Science Fair Project Encyclopedia
Synergetics is a self-discipline pioneered by Hermann Haken and the late R. Buckminster Fuller, who needed a language rooted in first hand experience, trustworthy and comprehensive enough to sustain him through a career involving plenty of heavy duty service on behalf of omnihumanity. He was not the first to shoot for a comprehensivist's viewpoint, and Fuller hoped the results he obtained, with collaborators, including the two Synergetics volumes with E.J. Applewhite, would encourage many more "little me" individuals to likewise go for stellar careers as competent anticipatory design scientists -- or whatever -- this time with the advantage of synergetics to assist them.
Readers of Synergetics may find it works best to approach it as a work in the humanities, as a philosophy, despite the engineering mathematics and geometry it contains. The language is frequently psychological and metaphoric, while many key terms come with an alien spin -- a fact Fuller addresses in Remoteness of Synergetics Vocabulary. This is not a popularization of other people's thinking, but one individual's slant on the whole of Universe -- perhaps inspiring others to likewise roll their own. "Dare to be naive" is the moral of this highly sophisticated piece of literature.
Synergetics connects to the visual arts via Euler's Law (V+F=E+2). Euler discovered a relationship between the relative abundance of edges, faces and vertices. These so-called 'topological features' Fuller took as primitive aspects of our visual and tactile experience.
Artists using ray-tracing software describe a scene in terms of its Eulerian topology, before applying various textures. The textures provide visual cues which the viewer interprets as 'solid,' 'liquid' or 'empty space.' When a scene moves from a simple wire-frame to a true landscape, we might think of something abstract becoming 'energized' i.e. becoming reality.
Fuller sought a relationship as general as Euler's for this energetic aspect of reality and thought he found it in the Phase Rule of J. Willard Gibbs. The Phase Rule relates the transformative pathways between the gaseous, liquid and solid phases of chemical components to their ambient temperature and pressure. But synergetics hyperlinks these phases to other more gut-level aspects of experience as well, is designed to resonate with secondary, more alchemical (or psychological) meanings.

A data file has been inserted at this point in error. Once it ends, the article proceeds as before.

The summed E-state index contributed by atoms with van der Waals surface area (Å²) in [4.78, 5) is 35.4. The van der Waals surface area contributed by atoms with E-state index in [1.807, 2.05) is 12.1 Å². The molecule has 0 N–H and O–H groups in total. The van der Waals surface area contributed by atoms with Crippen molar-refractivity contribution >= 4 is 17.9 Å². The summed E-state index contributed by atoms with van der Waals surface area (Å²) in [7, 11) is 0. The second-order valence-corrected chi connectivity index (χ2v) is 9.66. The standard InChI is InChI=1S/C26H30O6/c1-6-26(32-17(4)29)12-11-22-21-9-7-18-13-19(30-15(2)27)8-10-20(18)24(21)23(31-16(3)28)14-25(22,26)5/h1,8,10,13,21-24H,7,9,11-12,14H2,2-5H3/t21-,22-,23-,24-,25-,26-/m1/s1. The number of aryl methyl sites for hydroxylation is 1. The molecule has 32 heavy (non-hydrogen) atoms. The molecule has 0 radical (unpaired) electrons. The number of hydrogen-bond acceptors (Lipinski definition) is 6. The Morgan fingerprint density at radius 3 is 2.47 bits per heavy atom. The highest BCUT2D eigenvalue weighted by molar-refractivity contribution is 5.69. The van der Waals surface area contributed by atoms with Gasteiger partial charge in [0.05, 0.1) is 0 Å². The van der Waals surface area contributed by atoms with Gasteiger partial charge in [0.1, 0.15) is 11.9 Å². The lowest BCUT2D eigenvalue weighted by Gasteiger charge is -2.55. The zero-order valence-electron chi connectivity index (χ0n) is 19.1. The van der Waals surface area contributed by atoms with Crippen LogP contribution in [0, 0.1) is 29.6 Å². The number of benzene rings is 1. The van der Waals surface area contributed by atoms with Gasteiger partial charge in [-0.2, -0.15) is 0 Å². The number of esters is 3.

Euler + Gibbs = abstract + visceral = topology + chemistry = energetic reality
Solids, liquids and gases are characterized by different freedoms of relative motion among their constituent molecules: solids hold molecules in relatively fixed arrays, as in crystaline formations; liquids allow currents and flow patterns; gases are comprised of molecules free to move quasi-independently of one-another. Fuller sought to abbreviate these phases using a topological shorthand: face-bonded, edge-bonded and vertex-bonded tetrahedra for solids, liquids and gases respectively. His purpose was to signify an Eulerian aspect to the Phase Rule, thereby unifying Euler and Gibbs into a yet more general formulation of exceptionless principles.
In the topological realm, synergetics does not distinguish between edges, faces and vertices in the way conventionally taught in schools. In 20th century text books, Euclid's vertices, edges and faces, more commonly known as points, lines and planes, have zero, one and two dimensions respectively. Solids have three dimensions and fractals fall somewhere in between -- a fractal might have 1.5 dimensions for example.
Synergetics is a 'geometry of lumps' in which even points occupy volume, however infinitesimal. All objects in synergetic prefrequency topology have the same dimensional characteristics. Nor are 'perfect solids' ever defined. Every surface is permeable. Faces or planes are edge-framed window-openings, not impermeable surfaces. These are differences at the level of definition, with synergetics having the advantage of more hindsight: since Euclid's day, science has shown solid matter to consist mostly of empty space.
Whereas Euclidean space has no boundary, Fullerian conceptual space has a definite shape. The volume with the fewest Eulerian characteristics is the tetrahedron. Six edges meet at four vertices to define four windows. This wire-frame separates an internal from an external region and so defines our concept of volume by giving it a definite shape. Fuller accordingly makes this shape his unit of volume, pointing out its more economical topology vis-a-vis the cube's eight vertices, twelve edges and six framed openings.
Synergetics is therefore a non-Euclidean, non-Cartesian approach to geometry. Its topological primitives are not defined according to the Euclidean template, and its unit of volume is not the cube, nor is its coordinate system xyz, nor is Fullerian space defined to contain infinite volume with no internal or external shape.
Once the regular tetrahedron is posited as a primitive beginning, a more elaborate framework of geometric relationships is defined around it, in the form of a concentric hierarchy of additional polyhedra. The tetrahedron is its own dual, and two interpenetrating tetrahedra comprise the duo-tet cube, with a relative volume of three.
The center-point of this cube defines six half-octahedra (irregular) of volume 3/6 or 1/2. These are known as half-couplers in synergetics. Half-couplers face-bonded to the six faces of the cube, mirroring the six internal half-couplers, create a rhombic dodecahedron of volume six. The rhombic dodecahedron is a space-filling shape. When packed together without intervening gaps, the arrangement is coincident with a sphere-packing arrangement familiar to all supermarket grocery clerks and crystallographers.
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